In FIG. 1 an enclosure 10 such as a room includes a window installation at 11. The latter includes the conventional window frame 12, the windows themselves being not shown for purposes of clarify, and also a storm window structure 13. The latter includes a storm window frame 14 having a series of frame members 15 and 16 that are joined together at their mitered ends by screw 17, for example. Optionally, finishing nails or other attachments at 18 may be employed simply to secure the various members 15 and 16 in place such that their mitered ends abut. The window installation of course is fitted into an opening 19 which is formed in part by a series of studs 20, one being shown, topped by a horizontal member or header as at 21. Interior and exterior panels 22 and 23 are implaced in the usual manner. The exterior includes masonry elements such as masonry blocks or bricks at 24 that are separated by and joined together by mortar joints 25 in a conventional manner. Sill 26 is installed in the usual way and includes a sealing mortar or grout or other means as at 27 for sealing purposes.

Considering the storm window structure 13, the same includes window members 28 and 29 which include the window panes 30 and 31 surrounded by frame 32 and 33. The frames 32 and 33 may comprise a series of frame elements 32A, 32B, etc., which are joined together by screws 34 that are suitably countersunk and disposed as seen in FIG. 5. Openings 35 are for purposes of lightening. It is noted that the frames are chamfered at opposite lower edges as at 36 and 37 for purposes of frame insertion between the several upstanding fins or flanges 38, 39 and 40, for example. Such flanges form the integral parts of the respective frame members and define channels for receiving the storm windows as seen in FIG. 2.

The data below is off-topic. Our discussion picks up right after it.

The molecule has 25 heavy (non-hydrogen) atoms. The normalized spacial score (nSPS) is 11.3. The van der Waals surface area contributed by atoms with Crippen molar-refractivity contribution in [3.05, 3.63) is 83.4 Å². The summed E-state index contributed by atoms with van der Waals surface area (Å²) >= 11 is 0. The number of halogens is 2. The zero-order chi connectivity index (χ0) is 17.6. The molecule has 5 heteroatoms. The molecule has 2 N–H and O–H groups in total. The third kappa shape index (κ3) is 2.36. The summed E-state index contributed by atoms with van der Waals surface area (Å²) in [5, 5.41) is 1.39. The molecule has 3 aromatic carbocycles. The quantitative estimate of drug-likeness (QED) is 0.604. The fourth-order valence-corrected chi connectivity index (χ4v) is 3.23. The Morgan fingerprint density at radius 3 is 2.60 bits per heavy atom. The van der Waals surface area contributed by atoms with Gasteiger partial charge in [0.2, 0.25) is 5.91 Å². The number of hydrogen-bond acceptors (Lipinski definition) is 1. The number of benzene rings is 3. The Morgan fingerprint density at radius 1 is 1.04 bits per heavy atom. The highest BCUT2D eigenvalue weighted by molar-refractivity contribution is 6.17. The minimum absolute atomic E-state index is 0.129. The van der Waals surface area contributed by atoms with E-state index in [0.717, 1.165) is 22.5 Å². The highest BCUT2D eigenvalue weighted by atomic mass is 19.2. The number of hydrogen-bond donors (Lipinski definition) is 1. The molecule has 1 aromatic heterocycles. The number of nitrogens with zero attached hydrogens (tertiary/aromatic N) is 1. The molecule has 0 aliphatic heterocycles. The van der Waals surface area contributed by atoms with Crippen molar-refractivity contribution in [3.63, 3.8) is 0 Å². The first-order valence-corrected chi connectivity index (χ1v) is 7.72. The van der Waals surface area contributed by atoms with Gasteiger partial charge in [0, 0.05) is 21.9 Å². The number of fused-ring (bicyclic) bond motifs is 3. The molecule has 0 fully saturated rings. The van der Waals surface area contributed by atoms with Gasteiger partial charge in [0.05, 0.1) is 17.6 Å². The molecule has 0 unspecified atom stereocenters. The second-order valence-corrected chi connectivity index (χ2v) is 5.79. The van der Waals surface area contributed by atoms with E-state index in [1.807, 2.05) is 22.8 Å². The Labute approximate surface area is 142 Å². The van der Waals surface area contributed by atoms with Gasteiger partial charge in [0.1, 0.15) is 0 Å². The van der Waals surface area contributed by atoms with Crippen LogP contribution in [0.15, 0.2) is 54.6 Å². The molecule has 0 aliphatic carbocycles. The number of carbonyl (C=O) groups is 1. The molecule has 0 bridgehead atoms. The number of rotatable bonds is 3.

Each of the frame members at 15 likewise include depending fins 41--44 which rest upon sill mortar 45 that remains after the worker removes the customary sill that abuts side 46 of flange 47. A series of holes as at 48 are supplied in the horizontal portion 49 of FIG. 2 so as to accommodate the insertion of a flowable silicone rubber 50. This tends to set in a semi-plastic state so as to essentially secure the horizontal appropriate configurement of the horizontal portion 49 of frame member 15. This is especially suitable where the lower edges of ribs 41-44 do not touch the upper surface of the grout or where the grout for the previously installed sill is irregular in upper surface configuration.

For convenience and ease of sliding, a series of slide strips 51 as seen in FIG. 4 are installed beneath the two storm windows so as to provide for a smooth surface and hence easy sliding of the windows 28 and 29.

It is to be noted in installation that edge 52 is cut on the job to fit against the surface 46 in an exact configurement.